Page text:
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Student ballet showcased in ‘Ballet at the BCT: The Choreography Project’



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A dancer is lifted by a dancer Wednesday during “Ballet at the BCT” in the Buskirk-Chumley Theater. The dance was called, “Winter Sun,” written by Bradley Streetman. Colin Kulpa Buy Photos

Ballet majors from the Jacob School of Music danced, leaped, crawled, rolled and jumped on the stage Tuesday night at the Buskirk-Chumley Theater.

The show, titled “Ballet at the BCT: The Choreography Project,” contained 21 different dances choreographed and performed by students. The dances ranged from jazzy, contemporary pieces to traditional ballet routines.

One of the pieces, “Might as Well,” featured an original song composed by former music school student George Schatzlein.

The dance was choreographed by Claire Donovan and featured four dancers jumping, making repetitive movements and swaying in a circle while Schatzlein strummed his guitar.

The 21 student-choreographed dances were chosen by the ballet professors out of 28 submitted pieces.

Originally, there were only supposed to be 20, but the professors decided to add one more.

The dances are selected based on a specific score given by the professors, and the ones with the highest scores got to be featured in the performance. One of the dances scored just below the mark, however the professors decided the dance had to be included, said associate professor of music in ballet Carla Körbes.

“There were supposed to be 20 because we don’t have that much time in the theater, but we couldn’t cut it,” Körbes said. “I was like, ‘Uh uh, we need this in.’ So, it’s in.”

After the pieces were judged and selected for this showcase, the dancers and student choreographers had two weeks to finalize the dance and prepare for the showcase, a long time by professional ballet standards.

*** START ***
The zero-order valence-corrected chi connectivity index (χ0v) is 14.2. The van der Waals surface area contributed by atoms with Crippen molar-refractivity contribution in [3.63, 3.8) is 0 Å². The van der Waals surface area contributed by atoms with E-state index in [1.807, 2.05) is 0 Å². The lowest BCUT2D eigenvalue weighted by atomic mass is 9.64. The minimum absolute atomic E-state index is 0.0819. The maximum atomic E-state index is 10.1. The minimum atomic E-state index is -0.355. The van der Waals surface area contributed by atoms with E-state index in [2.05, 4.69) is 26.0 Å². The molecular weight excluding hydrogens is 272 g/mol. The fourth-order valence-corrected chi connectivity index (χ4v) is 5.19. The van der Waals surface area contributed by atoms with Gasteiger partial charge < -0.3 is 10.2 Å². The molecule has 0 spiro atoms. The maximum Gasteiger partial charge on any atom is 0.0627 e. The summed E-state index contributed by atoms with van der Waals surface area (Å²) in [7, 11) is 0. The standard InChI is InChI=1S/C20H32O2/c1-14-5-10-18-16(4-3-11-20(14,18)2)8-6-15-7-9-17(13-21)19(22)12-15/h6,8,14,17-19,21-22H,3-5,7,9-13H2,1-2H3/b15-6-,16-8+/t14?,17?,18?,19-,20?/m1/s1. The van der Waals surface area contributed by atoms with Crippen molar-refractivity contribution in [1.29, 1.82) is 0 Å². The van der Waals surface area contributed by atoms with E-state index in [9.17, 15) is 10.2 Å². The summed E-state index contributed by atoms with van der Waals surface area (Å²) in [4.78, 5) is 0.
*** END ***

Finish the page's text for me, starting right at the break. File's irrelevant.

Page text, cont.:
“In the ballet world, people work really fast," Körbes said. "You don’t have the luxury of rehearsing things for months. So, the fact that sometimes we push them to get it together sooner is part of their education.”

In addition to choreographing the dances, those with selected pieces also had to select lighting, costumes and dancers for their pieces. Then, choreographers had to coach their cast into getting the pieces just right.

The choreographers also could dance in the showcase. In fact, 19 of the choreographers also danced at least once during the showcase.

Before the show began, ballet professor Michael Vernon gave a quick introduction to the show and the intimate nature of choreography to the audience.

“Choreography is a very particular art because it’s filled with steps, music, emotions, pictures and least of all are words," Vernon said. "So, what you will see is actually part of the dancer who choreographed it. There’s a slight part of them that will live on stage for each of the 21 ballets, so it’s a very special process.”

For the very last piece in the performance, “Link,” the performers executed a series of body rolls and soulful movements to the tune “Otis” by Kanye West and Jay-Z featuring Otis Redding.

Six dancers got in two lines of three people for the end of the song. Moving to the music, they exited stage right.

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